State marijuana regulators Thursday announced a recall of a large amount of retail pot grown and allegedly treated with unapproved pesticides by MGI Inc. in Denver, whose cultivation facilities operate under the name Kindman.
The recall — which the state calls a public health and safety advisory — appears to extend to dozens of strains the company has grown as long ago as March 2014 and as recently as January 2016, according to an announcement by the Colorado Marijuana Enforcement Division.
Regulators said the recall is the result of an investigation by the state Department of Agriculture, which confirmed the presence of imidacloprid, one of the most widely used insecticides in the world but not approved for use on marijuana.
MGI owner Ryan Fox said his company “absolutely has not used this pesticide in production,” and is challenging the recall.
“We are contesting these findings and are attempting to have the hold released,” he said in a statement. “We believe the test process is faulty and that the Colorado Department of Agriculture has potentially cross-contaminated our samples during testing.”
The state said its lab is an “accredited facility” and that it adheres to “stringent samply and quality control standards,” according to Steve Bornmann, director of CDA’s Inspection and Consumer Services Division.
Fox said CDA tests showed traces of the pesticide as low as five parts per billion. He said he is having the plants retested.
Colorado attorney Rachel Gillette said the marijuana industry has concerns about the state’s pesticide tests.
“We’re getting conflicting results from this state-certified lab … and the licensee has no way to verify the results,” she said.
It is unclear just how large the recall is or how many actual plants and products are included since the state does not disclose that information. Fox said the strains are sold to cannabis stores across the state, which then sell to consumers.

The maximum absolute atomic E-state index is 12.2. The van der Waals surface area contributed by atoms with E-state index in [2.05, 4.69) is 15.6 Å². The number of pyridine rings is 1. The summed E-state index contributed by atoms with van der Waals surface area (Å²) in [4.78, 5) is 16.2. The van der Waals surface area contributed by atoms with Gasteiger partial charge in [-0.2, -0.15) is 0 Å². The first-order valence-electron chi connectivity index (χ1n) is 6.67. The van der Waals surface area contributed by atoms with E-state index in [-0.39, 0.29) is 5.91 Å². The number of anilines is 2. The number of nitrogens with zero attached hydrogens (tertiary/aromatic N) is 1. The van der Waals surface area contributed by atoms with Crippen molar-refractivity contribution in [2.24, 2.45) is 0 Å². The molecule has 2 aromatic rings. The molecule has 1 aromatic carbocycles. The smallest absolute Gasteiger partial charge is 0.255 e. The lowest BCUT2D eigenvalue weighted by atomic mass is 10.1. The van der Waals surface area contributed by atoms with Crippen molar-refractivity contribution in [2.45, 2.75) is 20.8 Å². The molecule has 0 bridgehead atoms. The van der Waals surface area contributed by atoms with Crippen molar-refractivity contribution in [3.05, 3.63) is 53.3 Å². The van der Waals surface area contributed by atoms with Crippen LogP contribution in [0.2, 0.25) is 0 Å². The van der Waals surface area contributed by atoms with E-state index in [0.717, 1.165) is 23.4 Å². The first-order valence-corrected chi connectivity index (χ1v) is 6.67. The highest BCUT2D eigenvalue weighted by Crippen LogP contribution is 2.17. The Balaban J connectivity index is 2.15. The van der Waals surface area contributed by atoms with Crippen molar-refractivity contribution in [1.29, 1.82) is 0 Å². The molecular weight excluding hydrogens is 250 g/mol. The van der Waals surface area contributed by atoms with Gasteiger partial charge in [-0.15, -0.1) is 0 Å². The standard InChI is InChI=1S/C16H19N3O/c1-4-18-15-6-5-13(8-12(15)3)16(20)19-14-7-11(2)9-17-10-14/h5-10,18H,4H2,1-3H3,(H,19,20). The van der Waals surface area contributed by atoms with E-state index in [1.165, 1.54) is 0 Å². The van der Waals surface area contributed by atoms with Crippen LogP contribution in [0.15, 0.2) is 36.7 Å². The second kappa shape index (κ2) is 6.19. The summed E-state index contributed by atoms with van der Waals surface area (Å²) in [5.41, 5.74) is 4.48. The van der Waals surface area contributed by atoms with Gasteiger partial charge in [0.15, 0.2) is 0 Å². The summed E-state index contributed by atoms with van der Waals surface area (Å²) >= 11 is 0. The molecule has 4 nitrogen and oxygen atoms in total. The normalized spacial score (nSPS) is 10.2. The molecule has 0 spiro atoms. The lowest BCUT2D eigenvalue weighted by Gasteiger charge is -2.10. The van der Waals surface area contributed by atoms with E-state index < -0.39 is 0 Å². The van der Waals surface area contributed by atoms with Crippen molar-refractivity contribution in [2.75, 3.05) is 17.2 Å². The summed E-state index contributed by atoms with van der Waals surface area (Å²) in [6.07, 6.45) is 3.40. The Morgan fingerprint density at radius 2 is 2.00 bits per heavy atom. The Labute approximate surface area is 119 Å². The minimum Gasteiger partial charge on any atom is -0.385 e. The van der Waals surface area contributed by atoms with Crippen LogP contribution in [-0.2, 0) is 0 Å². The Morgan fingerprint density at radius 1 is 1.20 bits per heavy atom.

The recall does not extend to the company’s retail store, which is known as Grass Station and operates from the same Elati Street address as one of the cultivation licenses impacted by the announcement.
The other grow location that is part of the recall is on Colorado Boulevard, records show.
The company has a third location on Smith Road that is not affected.
Regulators say consumers who have any of the recalled products — flower, trim, concentrates and infused-products such as edibles — should return them to the place of purchase so they are disposed of properly. Product labels will display the license numbers affected in the recall: 403R-00008 and 403R-00009.
Though widely used, some research has suggested imidacloprid is among pesticides thought to be contributing to the collapse of honey bee colonies.
Because marijuana is illegal under federal law, no pesticide is specifically approved for use on the crop. Colorado regulators have determined some pesticides can be used because they do not violate the prohibitions of the product’s label, a requirement of federal law.
Colorado began cracking down on the use of pesticides it says cannot be used to grow marijuana after Gov. John Hickenlooper issued an executive order in November declaring them a public safety risk that should be destroyed.
The governor’s actions followed months of stories last year by The Denver Post about the problem of pesticides and marijuana, an issue that arose despite existing regulations that should have prevented the practice.